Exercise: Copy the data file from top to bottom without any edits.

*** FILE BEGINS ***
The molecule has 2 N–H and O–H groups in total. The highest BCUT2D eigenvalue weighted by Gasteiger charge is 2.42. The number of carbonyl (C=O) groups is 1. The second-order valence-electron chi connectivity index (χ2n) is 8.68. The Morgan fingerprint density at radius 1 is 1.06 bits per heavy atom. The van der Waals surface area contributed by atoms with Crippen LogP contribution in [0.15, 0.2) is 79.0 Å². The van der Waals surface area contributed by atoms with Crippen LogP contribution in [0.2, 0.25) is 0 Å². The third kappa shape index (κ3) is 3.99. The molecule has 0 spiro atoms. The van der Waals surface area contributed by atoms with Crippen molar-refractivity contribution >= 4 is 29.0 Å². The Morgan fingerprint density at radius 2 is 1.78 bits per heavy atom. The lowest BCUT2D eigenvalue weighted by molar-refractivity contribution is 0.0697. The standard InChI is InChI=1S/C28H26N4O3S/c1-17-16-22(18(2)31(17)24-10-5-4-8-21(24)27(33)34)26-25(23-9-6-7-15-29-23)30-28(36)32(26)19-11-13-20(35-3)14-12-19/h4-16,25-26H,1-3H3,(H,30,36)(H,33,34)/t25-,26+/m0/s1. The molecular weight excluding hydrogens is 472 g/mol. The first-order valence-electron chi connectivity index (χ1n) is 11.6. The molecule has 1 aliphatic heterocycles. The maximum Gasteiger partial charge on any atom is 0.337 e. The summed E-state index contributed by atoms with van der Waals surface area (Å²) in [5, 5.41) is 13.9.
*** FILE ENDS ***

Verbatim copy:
The molecule has 2 N–H and O–H groups in total. The highest BCUT2D eigenvalue weighted by Gasteiger charge is 2.42. The number of carbonyl (C=O) groups is 1. The second-order valence-electron chi connectivity index (χ2n) is 8.68. The Morgan fingerprint density at radius 1 is 1.06 bits per heavy atom. The van der Waals surface area contributed by atoms with Crippen LogP contribution in [0.15, 0.2) is 79.0 Å². The van der Waals surface area contributed by atoms with Crippen LogP contribution in [0.2, 0.25) is 0 Å². The third kappa shape index (κ3) is 3.99. The molecule has 0 spiro atoms. The van der Waals surface area contributed by atoms with Crippen molar-refractivity contribution >= 4 is 29.0 Å². The Morgan fingerprint density at radius 2 is 1.78 bits per heavy atom. The lowest BCUT2D eigenvalue weighted by molar-refractivity contribution is 0.0697. The standard InChI is InChI=1S/C28H26N4O3S/c1-17-16-22(18(2)31(17)24-10-5-4-8-21(24)27(33)34)26-25(23-9-6-7-15-29-23)30-28(36)32(26)19-11-13-20(35-3)14-12-19/h4-16,25-26H,1-3H3,(H,30,36)(H,33,34)/t25-,26+/m0/s1. The molecular weight excluding hydrogens is 472 g/mol. The first-order valence-electron chi connectivity index (χ1n) is 11.6. The molecule has 1 aliphatic heterocycles. The maximum Gasteiger partial charge on any atom is 0.337 e. The summed E-state index contributed by atoms with van der Waals surface area (Å²) in [5, 5.41) is 13.9.